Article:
A map showing changes in evaporative demand, displayed as evapotranspiration (mm), between 1980 and 2020 across the United States. (Christine Albano/Desert Research Institute)

Although temperature is a primary driver, other factors contribute to atmospheric thirst. The paper attributed roughly 26 percent of the increase to humidity, 10 percent to wind speed and 8 percent to solar radiation. Wind, for example, affects evaporative demand in the same way that laundry might dry faster on a windy day, rather than on a day when it is just warm, Albano said.

“We found that atmospheric thirst is consistently emerging outside the range experienced in the late twentieth century in some western regions with 57% of the change driven by temperature,” the researchers wrote. “Importantly, we demonstrate that increased atmospheric thirst has already become a persistent forcing of western landscapes and water supplies toward drought and will be an essential consideration for land and water management planning going forward.”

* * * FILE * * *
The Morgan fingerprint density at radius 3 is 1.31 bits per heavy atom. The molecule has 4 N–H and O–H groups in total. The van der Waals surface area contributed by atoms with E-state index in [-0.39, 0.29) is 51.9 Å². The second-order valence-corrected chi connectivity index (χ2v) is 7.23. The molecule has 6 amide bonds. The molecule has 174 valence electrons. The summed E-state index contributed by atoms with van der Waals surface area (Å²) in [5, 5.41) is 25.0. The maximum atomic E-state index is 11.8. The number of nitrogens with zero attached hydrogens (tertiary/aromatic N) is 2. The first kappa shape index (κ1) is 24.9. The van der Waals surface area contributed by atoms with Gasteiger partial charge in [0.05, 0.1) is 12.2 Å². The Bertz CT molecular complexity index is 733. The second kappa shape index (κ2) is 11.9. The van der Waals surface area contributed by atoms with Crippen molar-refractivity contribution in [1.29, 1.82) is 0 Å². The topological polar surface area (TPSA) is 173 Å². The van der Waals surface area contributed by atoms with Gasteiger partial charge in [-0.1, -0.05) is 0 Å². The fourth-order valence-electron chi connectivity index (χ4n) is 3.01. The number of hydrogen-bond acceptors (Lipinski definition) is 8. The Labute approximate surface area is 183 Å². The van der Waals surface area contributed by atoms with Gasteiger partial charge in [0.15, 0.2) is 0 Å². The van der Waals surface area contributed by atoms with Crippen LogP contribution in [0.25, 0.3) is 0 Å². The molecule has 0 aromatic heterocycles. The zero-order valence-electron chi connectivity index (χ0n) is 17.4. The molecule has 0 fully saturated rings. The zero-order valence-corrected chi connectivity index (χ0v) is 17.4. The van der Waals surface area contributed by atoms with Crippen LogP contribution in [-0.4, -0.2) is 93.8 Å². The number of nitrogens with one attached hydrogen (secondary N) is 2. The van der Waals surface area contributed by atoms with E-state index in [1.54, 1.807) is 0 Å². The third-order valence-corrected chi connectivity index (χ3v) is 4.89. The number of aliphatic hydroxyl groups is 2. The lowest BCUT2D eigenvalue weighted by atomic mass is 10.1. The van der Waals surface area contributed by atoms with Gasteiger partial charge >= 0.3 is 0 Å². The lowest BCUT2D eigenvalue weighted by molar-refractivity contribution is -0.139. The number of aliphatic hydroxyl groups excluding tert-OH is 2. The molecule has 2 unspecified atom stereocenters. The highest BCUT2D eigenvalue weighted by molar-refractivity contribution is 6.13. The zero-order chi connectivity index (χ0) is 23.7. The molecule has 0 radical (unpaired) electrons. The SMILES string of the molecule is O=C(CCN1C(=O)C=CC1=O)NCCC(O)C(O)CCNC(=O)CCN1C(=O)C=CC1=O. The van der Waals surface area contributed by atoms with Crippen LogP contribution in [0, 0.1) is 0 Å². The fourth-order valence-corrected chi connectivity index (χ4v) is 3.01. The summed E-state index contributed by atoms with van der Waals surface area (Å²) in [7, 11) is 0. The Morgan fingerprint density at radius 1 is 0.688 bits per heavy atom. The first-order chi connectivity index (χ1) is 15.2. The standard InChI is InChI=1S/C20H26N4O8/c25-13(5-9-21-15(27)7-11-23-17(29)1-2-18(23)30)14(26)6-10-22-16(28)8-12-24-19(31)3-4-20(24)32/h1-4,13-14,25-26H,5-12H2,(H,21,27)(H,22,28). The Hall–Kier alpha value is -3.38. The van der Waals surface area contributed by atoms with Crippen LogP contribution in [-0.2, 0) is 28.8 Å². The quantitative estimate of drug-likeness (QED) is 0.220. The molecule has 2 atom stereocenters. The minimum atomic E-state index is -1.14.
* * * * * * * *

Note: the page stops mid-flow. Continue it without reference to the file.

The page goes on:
The fact that temperature is such a dominant driver is significant amid continued warming due to climate change. Past research, from climate scientists in Nevada and California, has modeled the ways evaporative demand is likely to increase multiyear droughts and fire risk.

In a press release, John Abatzoglou, a co-author and UC Merced researcher, said the research “shows the dominant role that warming has played on the increasing evaporative demand and foreshadows the increased water stressors the West faces with continued warming.”

Here’s what else I’m watching this week:

It’s official: Federal water managers approved plans to keep more water in Lake Powell, taking unprecedented and “extraordinary actions” to stabilize the critical Colorado River reservoir. The AP’s Sam Metz has more about what it all means. As KUNC’s Alex Hager reported, the overall message coming from top federal officials is encapsulated in this quote from Assistant Interior Secretary Tanya Trujillo: “Now is the time to do more. We do not have time to waste.” It recognizes that the Lake Powell actions are temporary, meant to prevent an immediate crisis. But the Colorado River needs long-term solutions to address aridification.